JIM LEHRER, one-half of the highly-regarded MacNeil- Lehrer News Hour, was seeking elucidation from the Secretary of State, Warren Christopher, on the latest divisions over the administration's Bosnia policy. Who, he asked, 'really calls the shots on foreign policy?'
Mr Christopher's answer was immediate. 'The President calls the shots.' And therein lies the rub.
Once again, Washington is seeking to repair a muddle over its Balkans strategy, with the Pentagon last weekend seemingly ruling out the use of force to relieve the besieged Bosnian town of Gorazde - only to be courteously but firmly contradicted, first by the National Security Adviser, Anthony Lake, and then by Mr Christopher in his television interview on Thursday evening.
According to the Secretary of State, the urgent priority is to get UN peace-keepers to Gorazde, confronting the Bosnian Serbs with the threat of air strikes if they interfere with the peace-keepers' mission. Of Defense Secretary William Perry's declaration that the US 'would not enter the war' - which some State Department officials privately derided as an 'open invitation' for Serb aggression - Mr Christopher merely remarked that it was 'perhaps accurate at the time'.
Publicly, the Pentagon has fallen into line. Quickly, Mr Perry's spokeswoman asserted that 'no daylight' existed between the two departments. Both, she insisted, agreed that 'all options should be looked at all times' in Bosnia. But once more, President Clinton's discomfort with foreign policy has been obliquely underlined.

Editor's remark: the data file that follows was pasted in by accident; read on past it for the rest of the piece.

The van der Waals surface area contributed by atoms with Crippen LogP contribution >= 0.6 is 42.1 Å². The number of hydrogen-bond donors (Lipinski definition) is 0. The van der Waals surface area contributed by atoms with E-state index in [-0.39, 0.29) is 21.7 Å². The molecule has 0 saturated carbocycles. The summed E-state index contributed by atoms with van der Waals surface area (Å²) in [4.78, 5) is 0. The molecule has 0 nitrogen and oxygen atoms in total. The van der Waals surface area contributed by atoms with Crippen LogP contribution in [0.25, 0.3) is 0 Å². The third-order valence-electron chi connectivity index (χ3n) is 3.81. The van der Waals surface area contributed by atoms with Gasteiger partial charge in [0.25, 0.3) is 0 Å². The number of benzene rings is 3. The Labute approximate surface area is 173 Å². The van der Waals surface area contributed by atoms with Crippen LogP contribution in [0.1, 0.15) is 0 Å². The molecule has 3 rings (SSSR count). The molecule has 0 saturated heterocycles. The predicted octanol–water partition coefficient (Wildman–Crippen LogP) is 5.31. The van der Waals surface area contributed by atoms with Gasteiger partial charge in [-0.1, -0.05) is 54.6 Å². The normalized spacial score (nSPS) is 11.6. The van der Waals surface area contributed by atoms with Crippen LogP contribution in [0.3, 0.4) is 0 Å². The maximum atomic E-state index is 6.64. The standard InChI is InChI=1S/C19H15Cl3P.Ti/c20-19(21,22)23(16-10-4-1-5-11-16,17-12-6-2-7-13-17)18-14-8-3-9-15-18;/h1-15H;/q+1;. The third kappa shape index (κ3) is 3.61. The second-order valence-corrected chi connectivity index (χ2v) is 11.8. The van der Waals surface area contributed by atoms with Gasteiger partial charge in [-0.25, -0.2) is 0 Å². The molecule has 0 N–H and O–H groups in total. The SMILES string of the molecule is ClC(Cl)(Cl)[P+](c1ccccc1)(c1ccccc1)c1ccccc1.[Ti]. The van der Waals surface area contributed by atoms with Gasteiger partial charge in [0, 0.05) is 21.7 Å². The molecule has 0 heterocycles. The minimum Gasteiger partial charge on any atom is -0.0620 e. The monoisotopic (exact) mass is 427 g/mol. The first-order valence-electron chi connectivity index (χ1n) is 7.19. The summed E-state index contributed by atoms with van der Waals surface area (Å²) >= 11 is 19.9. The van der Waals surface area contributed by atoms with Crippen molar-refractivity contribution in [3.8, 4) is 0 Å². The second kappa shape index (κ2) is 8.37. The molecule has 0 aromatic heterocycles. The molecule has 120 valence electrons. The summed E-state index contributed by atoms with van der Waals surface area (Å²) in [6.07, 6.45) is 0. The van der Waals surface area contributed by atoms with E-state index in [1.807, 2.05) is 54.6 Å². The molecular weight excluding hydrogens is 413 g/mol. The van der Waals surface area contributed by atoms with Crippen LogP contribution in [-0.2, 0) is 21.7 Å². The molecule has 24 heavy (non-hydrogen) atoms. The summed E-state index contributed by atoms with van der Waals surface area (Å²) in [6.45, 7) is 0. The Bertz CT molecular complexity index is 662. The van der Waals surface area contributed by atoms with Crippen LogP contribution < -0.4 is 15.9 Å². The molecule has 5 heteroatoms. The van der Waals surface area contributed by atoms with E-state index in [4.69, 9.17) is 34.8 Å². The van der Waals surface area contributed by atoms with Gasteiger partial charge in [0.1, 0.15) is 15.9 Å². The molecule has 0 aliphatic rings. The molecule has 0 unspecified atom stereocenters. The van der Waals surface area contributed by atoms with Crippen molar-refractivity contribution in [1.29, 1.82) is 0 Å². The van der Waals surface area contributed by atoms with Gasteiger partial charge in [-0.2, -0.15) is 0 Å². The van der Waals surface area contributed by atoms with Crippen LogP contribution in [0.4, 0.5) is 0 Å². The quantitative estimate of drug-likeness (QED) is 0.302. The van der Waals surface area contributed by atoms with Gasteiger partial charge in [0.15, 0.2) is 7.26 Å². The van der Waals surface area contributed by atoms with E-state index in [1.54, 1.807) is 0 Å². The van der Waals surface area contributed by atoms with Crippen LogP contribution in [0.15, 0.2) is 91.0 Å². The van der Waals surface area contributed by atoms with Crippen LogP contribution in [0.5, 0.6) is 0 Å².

While his top officials have politely bickered, the Commander-in-Chief has spent the last fortnight out of Washington promoting his health- care policy, virtually silent on the crisis at Gorazde. And one measure of both the President's and Mr Christopher's perceived lack of authority is the rapid emergence of Mr Perry as a foreign-policy force in his own right.
In his job for barely two months, the mild-mannered Defense Secretary is a management and procurement specialist, not celebrated for strategic thinking. Yet of late he has been the most forceful propounder of US policy, mixing avowed caution on Bosnia with trenchant realism about Russia and an increasingly hawkish stance on North Korea. The Washington Post this week called him the 'unexpected heavyweight of the beleaguered Clinton foreign-policy team'.
Interviewed by Jim Lehrer on Thursday night, Mr Christopher was again forced on to the defensive, insisting there were 'absolutely no' turf fights with his old friend Mr Perry and that foreign policy was ultimately determined by Mr Clinton.
The US will only send in ground troops after a comprehensive peace agreement between the three warring parties in Bosnia. In a speech this week, Dr Lake repeated that if a settlement was achieved, any US contingent - which the adminstration expects to be less than half the total UN force - would be properly equipped to do the job. It would 'go in strong', as Dr Lake put it.
The situation in Bosnia had reached a 'pivotal moment', he said. Progress was fragile. Addressing himself to Muslims as well as Serbs, Dr Lake warned all parties against seeking to improve their bargaining position by renewed fighting. The pursuit of marginal advantage could 'plunge all of Bosnia back into bloodshed'.
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